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Primary care physicians serve on the front lines of our healthcare system, providing preventative care and consultation for unwieldy patient panels, identifying potential health issues before they become problems for their patients. As one physician noted, “Primary care is . . . the unglamorous and financially unrewarding task of taking good care of patients. GPs are overworked . . . and must shuttle patients in and out of the office in less than ten minutes.”[1]

There is a current debate concerning the salary discrepancies between primary care physicians and their specialist cohort. One study showed that, given the nature of their preventative agenda, primary care physicians lower overall healthcare costs:

One primary care physician per 10,000 people can decrease hospitalizations by 5.5 percent, ER visits by 11 percent and surgeries by 7 percent. Through care coordination, we can save part of the $210 billion per year wasted on unnecessary or duplicative tests. And through providing evidence-based preventive healthcare, primary care physicians can save the U.S. healthcare system $3.7 billion researchers estimate.[2]

Additionally, a 2019 survey determined that primary care physicians, despite their ability to lower overall healthcare costs, “ranked near the bottom in terms of salary as share of the average revenue they generate.”[3]

This salary chasm is one of the reasons why graduating medical students, saddled with medical school debt, are gravitating to higher-paying specialized medicine and contributing to the diminishing number of GPs in the United States.[4]

A record-high number of primary care positions was offered in the 2019 National Resident Matching Program — known to doctors as “the Match.” It determines where medical students will study in their chosen specialty after graduation. But this year, the percentage of primary care positions filled by fourth-year medical students was the lowest on record.

“I think part of it has to do with income,” said Mona Signer, chief executive of the Match. “Primary care specialties are not the highest paying.”[5]

Given the sheer size of their patient panels, the revenue general practitioners generate, and the cost savings they pass on to the healthcare system overall, primary care physicians should be paid on par with medical specialists.

We have too many specialists and too few primary care doctors because specialists are highly valued by medical institutions, even though primary care doctors are more important for good patient care.[6]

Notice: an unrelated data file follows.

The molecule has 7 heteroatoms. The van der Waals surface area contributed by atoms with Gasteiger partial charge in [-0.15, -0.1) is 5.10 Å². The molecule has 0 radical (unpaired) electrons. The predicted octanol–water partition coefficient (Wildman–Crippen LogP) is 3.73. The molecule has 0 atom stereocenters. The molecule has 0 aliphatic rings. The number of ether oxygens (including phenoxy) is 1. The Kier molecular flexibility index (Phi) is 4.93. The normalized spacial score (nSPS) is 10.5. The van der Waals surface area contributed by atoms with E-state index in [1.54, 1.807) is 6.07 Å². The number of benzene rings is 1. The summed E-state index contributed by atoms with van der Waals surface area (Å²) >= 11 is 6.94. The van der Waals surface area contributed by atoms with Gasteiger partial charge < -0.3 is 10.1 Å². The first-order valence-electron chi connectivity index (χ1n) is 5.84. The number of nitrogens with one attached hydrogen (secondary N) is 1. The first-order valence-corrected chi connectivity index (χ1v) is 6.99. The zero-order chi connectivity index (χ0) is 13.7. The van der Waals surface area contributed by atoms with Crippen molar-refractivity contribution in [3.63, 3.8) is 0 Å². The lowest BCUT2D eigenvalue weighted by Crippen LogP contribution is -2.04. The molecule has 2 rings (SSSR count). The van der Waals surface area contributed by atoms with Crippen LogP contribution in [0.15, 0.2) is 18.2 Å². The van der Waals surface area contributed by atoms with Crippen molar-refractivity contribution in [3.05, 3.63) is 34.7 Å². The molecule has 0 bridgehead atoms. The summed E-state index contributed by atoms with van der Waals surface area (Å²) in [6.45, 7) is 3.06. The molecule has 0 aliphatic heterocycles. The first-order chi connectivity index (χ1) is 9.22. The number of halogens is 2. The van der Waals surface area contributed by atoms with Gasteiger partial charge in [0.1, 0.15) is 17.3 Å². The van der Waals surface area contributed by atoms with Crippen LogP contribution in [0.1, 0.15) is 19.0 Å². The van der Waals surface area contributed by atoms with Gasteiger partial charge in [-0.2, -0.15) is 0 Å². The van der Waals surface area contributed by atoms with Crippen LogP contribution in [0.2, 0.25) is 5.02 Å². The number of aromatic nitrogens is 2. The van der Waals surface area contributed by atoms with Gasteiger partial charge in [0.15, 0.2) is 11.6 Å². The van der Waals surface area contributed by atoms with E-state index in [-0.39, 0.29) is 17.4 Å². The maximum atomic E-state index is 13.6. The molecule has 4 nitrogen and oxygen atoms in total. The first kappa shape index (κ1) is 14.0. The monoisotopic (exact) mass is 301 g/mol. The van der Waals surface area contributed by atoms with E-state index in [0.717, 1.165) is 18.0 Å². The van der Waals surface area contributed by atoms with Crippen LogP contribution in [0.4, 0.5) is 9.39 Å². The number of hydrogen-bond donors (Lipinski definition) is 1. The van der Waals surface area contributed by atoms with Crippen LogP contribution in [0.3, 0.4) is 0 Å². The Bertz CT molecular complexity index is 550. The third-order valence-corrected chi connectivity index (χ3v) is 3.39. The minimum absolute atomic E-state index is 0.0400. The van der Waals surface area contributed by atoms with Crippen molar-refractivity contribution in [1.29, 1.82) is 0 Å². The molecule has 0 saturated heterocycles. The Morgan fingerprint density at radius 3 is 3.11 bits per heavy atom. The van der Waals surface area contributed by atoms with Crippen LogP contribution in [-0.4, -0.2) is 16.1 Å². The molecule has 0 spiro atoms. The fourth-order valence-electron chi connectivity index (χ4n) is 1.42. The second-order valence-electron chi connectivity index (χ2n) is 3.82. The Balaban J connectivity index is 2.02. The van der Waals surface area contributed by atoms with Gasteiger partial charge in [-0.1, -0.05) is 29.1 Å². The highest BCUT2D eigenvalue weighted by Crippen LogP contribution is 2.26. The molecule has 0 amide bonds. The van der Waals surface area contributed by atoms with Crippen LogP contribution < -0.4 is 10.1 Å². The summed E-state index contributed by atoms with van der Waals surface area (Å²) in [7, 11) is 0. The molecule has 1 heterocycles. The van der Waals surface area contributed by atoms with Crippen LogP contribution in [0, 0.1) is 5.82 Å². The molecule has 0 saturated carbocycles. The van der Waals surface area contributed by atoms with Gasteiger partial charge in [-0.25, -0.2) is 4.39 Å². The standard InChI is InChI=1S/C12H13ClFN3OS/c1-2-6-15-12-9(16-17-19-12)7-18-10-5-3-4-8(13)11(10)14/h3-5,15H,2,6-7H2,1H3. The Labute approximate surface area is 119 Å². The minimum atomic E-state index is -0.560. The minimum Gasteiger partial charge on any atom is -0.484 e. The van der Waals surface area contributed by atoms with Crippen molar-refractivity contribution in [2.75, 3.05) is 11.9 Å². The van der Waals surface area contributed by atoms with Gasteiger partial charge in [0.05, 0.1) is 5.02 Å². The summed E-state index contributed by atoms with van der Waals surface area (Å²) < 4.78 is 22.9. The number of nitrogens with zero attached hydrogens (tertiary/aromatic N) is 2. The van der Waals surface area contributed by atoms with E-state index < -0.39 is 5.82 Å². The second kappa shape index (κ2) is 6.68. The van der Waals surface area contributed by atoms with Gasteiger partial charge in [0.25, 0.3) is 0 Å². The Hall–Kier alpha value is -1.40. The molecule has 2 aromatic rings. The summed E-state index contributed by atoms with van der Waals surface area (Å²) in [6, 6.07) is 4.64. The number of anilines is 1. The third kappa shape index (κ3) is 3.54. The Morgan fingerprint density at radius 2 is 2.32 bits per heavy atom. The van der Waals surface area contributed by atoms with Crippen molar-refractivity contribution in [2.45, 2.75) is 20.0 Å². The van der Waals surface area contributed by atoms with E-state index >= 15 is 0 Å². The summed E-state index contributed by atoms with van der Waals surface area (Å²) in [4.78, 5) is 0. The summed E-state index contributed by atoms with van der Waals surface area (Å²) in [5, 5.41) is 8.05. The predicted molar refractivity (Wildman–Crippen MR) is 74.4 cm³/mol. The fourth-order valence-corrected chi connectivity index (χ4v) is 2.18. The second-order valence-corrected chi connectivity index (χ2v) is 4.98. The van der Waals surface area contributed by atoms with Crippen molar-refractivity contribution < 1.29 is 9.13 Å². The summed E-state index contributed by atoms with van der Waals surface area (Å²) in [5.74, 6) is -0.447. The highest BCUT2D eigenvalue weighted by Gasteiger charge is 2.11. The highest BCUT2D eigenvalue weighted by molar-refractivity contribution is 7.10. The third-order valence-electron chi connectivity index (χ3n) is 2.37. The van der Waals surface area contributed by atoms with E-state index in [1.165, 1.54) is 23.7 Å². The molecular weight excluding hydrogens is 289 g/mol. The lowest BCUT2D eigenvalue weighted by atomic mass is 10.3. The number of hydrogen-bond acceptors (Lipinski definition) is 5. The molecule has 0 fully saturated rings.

As a primary care physician, you are not beholden to today’s unforgiving business model. By transitioning to a concierge practice, a PCP can move outside the industry’s normalized inequality. A concierge practice allows the PCP to regain a sense of purpose. If you are interested in the possibilities that concierge medicine provides, please fill out the form below, and we will be in contact with you soon.



[1] Frances, A., M.D. (2016, February 17). Pay primary care doctors what they’re worth. KevinMD.com. Retrieved from https://www.kevinmd.com/blog/2016/02/pay-primary-care-doctors-theyre-worth.html.

[2] Bhuyan, N., M.D. (2017, March 6). Primary Care Needs a Raise – All of Us. AAFP.org. Retrieved from https://www.aafp.org/news/blogs/freshperspectives/entry/primary_care_needs_a_raise.html.

[3] Mazzolini, C. (2019, July 1). Are primary care physicians underpaid? New study suggests the answer is yes. Medical Economics. Retrieved from https://www.medicaleconomics.com/career/are-primary-care-physicians-underpaid-new-study-suggests-answer-yes.

[4] Knight, V. (2019, July 15). America to face a shortage of primary care physicians within a decade or so. Washington Post. Retrieved from https://www.washingtonpost.com/health/america-to-face-a-shortage-of-primary-care-physicians-within-a-decade-or-so/2019/07/12/0cf144d0-a27d-11e9-bd56-eac6bb02d01d_story.html.

[5] Ibid.

[6] Frances, A., M.D. (2016, February 17). Pay primary care doctors what they’re worth. KevinMD.com. Retrieved from https://www.kevinmd.com/blog/2016/02/pay-primary-care-doctors-theyre-worth.html.

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